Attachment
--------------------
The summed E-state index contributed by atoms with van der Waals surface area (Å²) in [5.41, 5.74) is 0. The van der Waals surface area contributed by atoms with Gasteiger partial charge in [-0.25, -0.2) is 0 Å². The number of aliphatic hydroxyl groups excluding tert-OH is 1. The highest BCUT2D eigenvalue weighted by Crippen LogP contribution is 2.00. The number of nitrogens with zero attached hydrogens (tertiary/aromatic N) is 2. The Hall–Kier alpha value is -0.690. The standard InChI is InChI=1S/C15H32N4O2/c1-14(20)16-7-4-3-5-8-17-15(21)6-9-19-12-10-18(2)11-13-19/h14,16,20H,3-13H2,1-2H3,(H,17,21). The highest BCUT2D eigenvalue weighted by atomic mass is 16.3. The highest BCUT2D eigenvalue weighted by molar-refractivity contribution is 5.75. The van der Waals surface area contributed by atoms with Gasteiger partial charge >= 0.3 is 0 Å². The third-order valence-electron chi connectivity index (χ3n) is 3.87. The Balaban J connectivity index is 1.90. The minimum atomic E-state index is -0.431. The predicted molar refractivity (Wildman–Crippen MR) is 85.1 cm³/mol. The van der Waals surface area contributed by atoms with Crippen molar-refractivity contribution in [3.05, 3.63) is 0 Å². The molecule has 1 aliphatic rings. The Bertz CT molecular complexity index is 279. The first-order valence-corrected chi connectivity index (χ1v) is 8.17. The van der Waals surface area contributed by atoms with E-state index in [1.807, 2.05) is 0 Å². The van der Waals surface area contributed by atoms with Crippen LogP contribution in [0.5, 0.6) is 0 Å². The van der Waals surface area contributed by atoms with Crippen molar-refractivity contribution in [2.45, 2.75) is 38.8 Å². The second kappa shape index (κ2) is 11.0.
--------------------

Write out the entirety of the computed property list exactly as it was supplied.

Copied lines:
The summed E-state index contributed by atoms with van der Waals surface area (Å²) in [5.41, 5.74) is 0. The van der Waals surface area contributed by atoms with Gasteiger partial charge in [-0.25, -0.2) is 0 Å². The number of aliphatic hydroxyl groups excluding tert-OH is 1. The highest BCUT2D eigenvalue weighted by Crippen LogP contribution is 2.00. The number of nitrogens with zero attached hydrogens (tertiary/aromatic N) is 2. The Hall–Kier alpha value is -0.690. The standard InChI is InChI=1S/C15H32N4O2/c1-14(20)16-7-4-3-5-8-17-15(21)6-9-19-12-10-18(2)11-13-19/h14,16,20H,3-13H2,1-2H3,(H,17,21). The highest BCUT2D eigenvalue weighted by atomic mass is 16.3. The highest BCUT2D eigenvalue weighted by molar-refractivity contribution is 5.75. The van der Waals surface area contributed by atoms with Gasteiger partial charge >= 0.3 is 0 Å². The third-order valence-electron chi connectivity index (χ3n) is 3.87. The Balaban J connectivity index is 1.90. The minimum atomic E-state index is -0.431. The predicted molar refractivity (Wildman–Crippen MR) is 85.1 cm³/mol. The van der Waals surface area contributed by atoms with Crippen molar-refractivity contribution in [3.05, 3.63) is 0 Å². The molecule has 1 aliphatic rings. The Bertz CT molecular complexity index is 279. The first-order valence-corrected chi connectivity index (χ1v) is 8.17. The van der Waals surface area contributed by atoms with E-state index in [1.807, 2.05) is 0 Å². The van der Waals surface area contributed by atoms with Crippen LogP contribution in [0.5, 0.6) is 0 Å². The van der Waals surface area contributed by atoms with Crippen molar-refractivity contribution in [2.45, 2.75) is 38.8 Å². The second kappa shape index (κ2) is 11.0.